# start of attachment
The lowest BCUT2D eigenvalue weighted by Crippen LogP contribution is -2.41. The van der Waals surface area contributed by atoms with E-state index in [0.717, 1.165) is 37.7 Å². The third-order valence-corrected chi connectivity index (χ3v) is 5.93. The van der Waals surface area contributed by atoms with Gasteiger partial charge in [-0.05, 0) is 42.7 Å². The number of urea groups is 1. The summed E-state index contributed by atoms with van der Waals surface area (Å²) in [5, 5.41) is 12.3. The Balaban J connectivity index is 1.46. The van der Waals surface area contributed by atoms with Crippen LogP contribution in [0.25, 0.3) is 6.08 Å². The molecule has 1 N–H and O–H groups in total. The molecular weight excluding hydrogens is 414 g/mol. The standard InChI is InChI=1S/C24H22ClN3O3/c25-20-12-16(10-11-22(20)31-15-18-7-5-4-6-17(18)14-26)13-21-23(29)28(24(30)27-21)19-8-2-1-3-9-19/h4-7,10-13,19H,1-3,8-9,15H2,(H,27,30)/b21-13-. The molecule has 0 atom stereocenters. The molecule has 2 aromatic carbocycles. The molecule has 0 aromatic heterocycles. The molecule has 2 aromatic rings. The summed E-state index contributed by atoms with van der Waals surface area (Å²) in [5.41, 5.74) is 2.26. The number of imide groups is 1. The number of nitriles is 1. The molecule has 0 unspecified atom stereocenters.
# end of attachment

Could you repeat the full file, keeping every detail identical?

The lowest BCUT2D eigenvalue weighted by Crippen LogP contribution is -2.41. The van der Waals surface area contributed by atoms with E-state index in [0.717, 1.165) is 37.7 Å². The third-order valence-corrected chi connectivity index (χ3v) is 5.93. The van der Waals surface area contributed by atoms with Gasteiger partial charge in [-0.05, 0) is 42.7 Å². The number of urea groups is 1. The summed E-state index contributed by atoms with van der Waals surface area (Å²) in [5, 5.41) is 12.3. The Balaban J connectivity index is 1.46. The van der Waals surface area contributed by atoms with Crippen LogP contribution in [0.25, 0.3) is 6.08 Å². The molecule has 1 N–H and O–H groups in total. The molecular weight excluding hydrogens is 414 g/mol. The standard InChI is InChI=1S/C24H22ClN3O3/c25-20-12-16(10-11-22(20)31-15-18-7-5-4-6-17(18)14-26)13-21-23(29)28(24(30)27-21)19-8-2-1-3-9-19/h4-7,10-13,19H,1-3,8-9,15H2,(H,27,30)/b21-13-. The molecule has 0 atom stereocenters. The molecule has 2 aromatic carbocycles. The molecule has 0 aromatic heterocycles. The molecule has 2 aromatic rings. The summed E-state index contributed by atoms with van der Waals surface area (Å²) in [5.41, 5.74) is 2.26. The number of imide groups is 1. The number of nitriles is 1. The molecule has 0 unspecified atom stereocenters.